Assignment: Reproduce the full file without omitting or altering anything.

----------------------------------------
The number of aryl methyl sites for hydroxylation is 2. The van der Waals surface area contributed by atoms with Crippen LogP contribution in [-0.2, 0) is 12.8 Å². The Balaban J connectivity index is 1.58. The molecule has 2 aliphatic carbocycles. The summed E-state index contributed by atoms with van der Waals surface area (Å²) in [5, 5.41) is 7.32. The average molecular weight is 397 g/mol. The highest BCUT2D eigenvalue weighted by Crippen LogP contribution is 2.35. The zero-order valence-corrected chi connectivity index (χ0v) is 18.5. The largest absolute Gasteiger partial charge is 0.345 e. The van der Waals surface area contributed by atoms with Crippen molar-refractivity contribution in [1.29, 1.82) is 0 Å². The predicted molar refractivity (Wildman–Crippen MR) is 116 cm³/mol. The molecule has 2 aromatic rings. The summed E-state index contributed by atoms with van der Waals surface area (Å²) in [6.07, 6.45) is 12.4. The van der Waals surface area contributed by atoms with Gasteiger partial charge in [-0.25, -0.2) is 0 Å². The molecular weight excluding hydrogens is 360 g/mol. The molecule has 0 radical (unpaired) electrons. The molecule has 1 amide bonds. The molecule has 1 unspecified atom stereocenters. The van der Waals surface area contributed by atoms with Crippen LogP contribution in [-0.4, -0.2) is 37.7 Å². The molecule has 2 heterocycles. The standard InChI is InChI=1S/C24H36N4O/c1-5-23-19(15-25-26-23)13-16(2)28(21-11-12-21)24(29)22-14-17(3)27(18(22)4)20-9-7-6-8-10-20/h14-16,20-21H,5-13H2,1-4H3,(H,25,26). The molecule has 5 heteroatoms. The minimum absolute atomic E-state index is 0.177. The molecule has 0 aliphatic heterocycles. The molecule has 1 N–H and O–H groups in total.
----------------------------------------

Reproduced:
The number of aryl methyl sites for hydroxylation is 2. The van der Waals surface area contributed by atoms with Crippen LogP contribution in [-0.2, 0) is 12.8 Å². The Balaban J connectivity index is 1.58. The molecule has 2 aliphatic carbocycles. The summed E-state index contributed by atoms with van der Waals surface area (Å²) in [5, 5.41) is 7.32. The average molecular weight is 397 g/mol. The highest BCUT2D eigenvalue weighted by Crippen LogP contribution is 2.35. The zero-order valence-corrected chi connectivity index (χ0v) is 18.5. The largest absolute Gasteiger partial charge is 0.345 e. The van der Waals surface area contributed by atoms with Crippen molar-refractivity contribution in [1.29, 1.82) is 0 Å². The predicted molar refractivity (Wildman–Crippen MR) is 116 cm³/mol. The molecule has 2 aromatic rings. The summed E-state index contributed by atoms with van der Waals surface area (Å²) in [6.07, 6.45) is 12.4. The van der Waals surface area contributed by atoms with Gasteiger partial charge in [-0.25, -0.2) is 0 Å². The molecular weight excluding hydrogens is 360 g/mol. The molecule has 0 radical (unpaired) electrons. The molecule has 1 amide bonds. The molecule has 1 unspecified atom stereocenters. The van der Waals surface area contributed by atoms with Crippen LogP contribution in [-0.4, -0.2) is 37.7 Å². The molecule has 2 heterocycles. The standard InChI is InChI=1S/C24H36N4O/c1-5-23-19(15-25-26-23)13-16(2)28(21-11-12-21)24(29)22-14-17(3)27(18(22)4)20-9-7-6-8-10-20/h14-16,20-21H,5-13H2,1-4H3,(H,25,26). The molecule has 5 heteroatoms. The minimum absolute atomic E-state index is 0.177. The molecule has 0 aliphatic heterocycles. The molecule has 1 N–H and O–H groups in total.